The Auto Trader expert verdict: ★★★★★ ★★★★★ 4.3
Base SV650, although updated in 2016 and still worthy, was already aging, and this styling tweak into a supposed 'café racer' smacks of 'bandwagon jumping' but there's no denying it's sweet, fun and versatile to ride and affordable.
Reasons to buy
- Effective/proven SV650 base
- Added 'café racer' style
- Great value and affordability
At a glance
Suzuki revived its enduringly popular SV650 V-twin roadster in 2016 with a handsome if a little plain facelift and straightforward, budget specification. The result is a worthy, well-priced but a little dated middleweight. In this X form, Suzuki's jumped on the retro, café racer fashion and given it lower, clip-on bars, ribbed seat, nose cowling and different paint. As a convincing retro it's a little superficial but it gives the already competent and charming SV extra character.
You'd be forgiven for assuming the lower bars would compromise the SV's comfort but it's so subtly done it's still more than acceptable and the slightly sportier cant somehow makes the Suzuki's already willing handling more engaging and intuitive. It's a great bike to hustle through some bends. That said, the small nose cowling is really only there for appearances sake and provides no useful protection and the X isn't really suited to either prolonged town traffic of long motorway hauls.
If you're after a practical version of the SV650, the old, half-faired 'S' version does it much better, offering ease of use, value, reasonable comfort and weather protection and engaging performance. Unfortunately, it's now deleted. The X still offers some of those things but conspicuously lacks long distance comfort or ability while around time you'll begin to feel the added weight on your wrists from the more extreme riding position. If you're bothered about such things, the standard, more upright SV is a better bet.
Performance & braking
This latest incarnation of the perky Suzuki V-twin puts out 75bhp, which, despite its age, is still on a par with more modern rivals such as Yamaha's MT-07. While its brakes, due to its slightly budget specification, are fairly unremarkable twin-piston caliper affairs, albeit now with compulsory ABS. That said, despite all that, and the fact the X can trace its lineage back to 1999, it's still a perky and entertaining performer. The 645cc twin lives on as one of the great middleweight engines of the modern era and the brakes are more than up to the job.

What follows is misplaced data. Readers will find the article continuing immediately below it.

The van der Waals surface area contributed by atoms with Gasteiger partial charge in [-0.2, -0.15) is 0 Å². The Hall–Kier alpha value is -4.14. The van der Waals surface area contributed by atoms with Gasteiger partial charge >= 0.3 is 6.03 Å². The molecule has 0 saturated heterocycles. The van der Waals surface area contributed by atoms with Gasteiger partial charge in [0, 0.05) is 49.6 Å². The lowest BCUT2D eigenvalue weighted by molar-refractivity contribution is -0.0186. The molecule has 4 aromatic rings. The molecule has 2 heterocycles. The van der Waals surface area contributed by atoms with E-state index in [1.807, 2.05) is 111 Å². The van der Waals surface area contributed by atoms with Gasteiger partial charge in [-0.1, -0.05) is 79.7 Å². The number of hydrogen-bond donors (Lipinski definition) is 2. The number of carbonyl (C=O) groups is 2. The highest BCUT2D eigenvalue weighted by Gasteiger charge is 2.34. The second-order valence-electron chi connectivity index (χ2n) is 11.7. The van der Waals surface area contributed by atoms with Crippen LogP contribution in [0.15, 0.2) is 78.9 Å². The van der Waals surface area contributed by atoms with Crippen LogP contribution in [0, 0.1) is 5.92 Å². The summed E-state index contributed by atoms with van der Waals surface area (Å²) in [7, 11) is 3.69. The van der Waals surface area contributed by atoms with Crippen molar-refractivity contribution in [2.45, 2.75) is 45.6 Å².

Ride & handling
Almost as good as the X's powertrain is its delightful handling. Yes, like its brakes, the unadjustable conventional forks and preload-only rear monoshock are fairly basic kit, but they're well-tuned to the task. Better still, the whole plot is well-balanced, nimble and yet also smooth and reassuring. But best of all, the added attitude given by the sportier riding position somehow makes the X even more involving, responsive and fun. Considering its long history and basic spec, the X, really, has no right to be this good but it's more than capable of showing a clean pair of heels to newer rivals such as Yamaha's XSR700 or Ducati's Scrambler.
Suzuki's SV family was always designed as affordable, inexpensive bikes both to buy and run and the same is just as true of this latest 'X' variant. Despite its eager performance its hunger for consumables such as tyres, chain, brake pads and more is better than average and that brilliant V-twin engine should regularly return well over 70mpg as well. Overall, although the retro styling isn't completely convincing, if you're after an affordable bike of this style, they don't come much cheaper.
One of the great strengths of the original SV650 - quite literally - was the robust durability of its brilliant 645cc V-twin - and we've no reason to expect this new X version will be any different. Despite hard lives at the hands of novices or over-enthusiastic types, the Suzuki motor has proved reliable and reassuring. Less so, however, can be its somewhat budget chassis and cycle parts, with forks and finishes often suffering if not kept clean, especially through winter. It's too early to aim the same accusation at the new X, and due to its style, it's more likely to be well looked after, but it's worth remembering.
Warranty & servicing
Like all Suzukis the new SV650X benefits from the industry standard warranty, namely parts and labour are covered for two years, irrespective of mileage covered. Servicing is one of the few areas where the age of its mechanicals become apparent, namely its service intervals are shorter than more modern machines. Basically, services are every 4000 miles which, when some rivals are every 6000 or more can, over time, add up to a significant outlay.
Modern middleweight machines don't come much more basic and straightforward than Suzuki's SV650 and although this X version gets a nose cowling plus fancier bars and seat, there's still not much here worth writing home about. There's the required ABS but no electronic rider aids whatsoever; there's no Centre stand or luggage and no fancy console. In a way that's quite pure and refreshing but if you like your motorcycles to have gizmos and toys you'll be disappointed.
The X is basically the standard SV650 with an extra dollop of style (although it's not entirely convincing) and fun (which is). Simply, this is middleweight motorcycling at its purest and most fun with no recourse to gadgets or gizmos. Throw the SV650X at a set of B-roads and you'll have an unfettered blast for not a lot of money. But if you want something more practical, flashy, sophisticated or even convincingly retro, you might want to look elsewhere.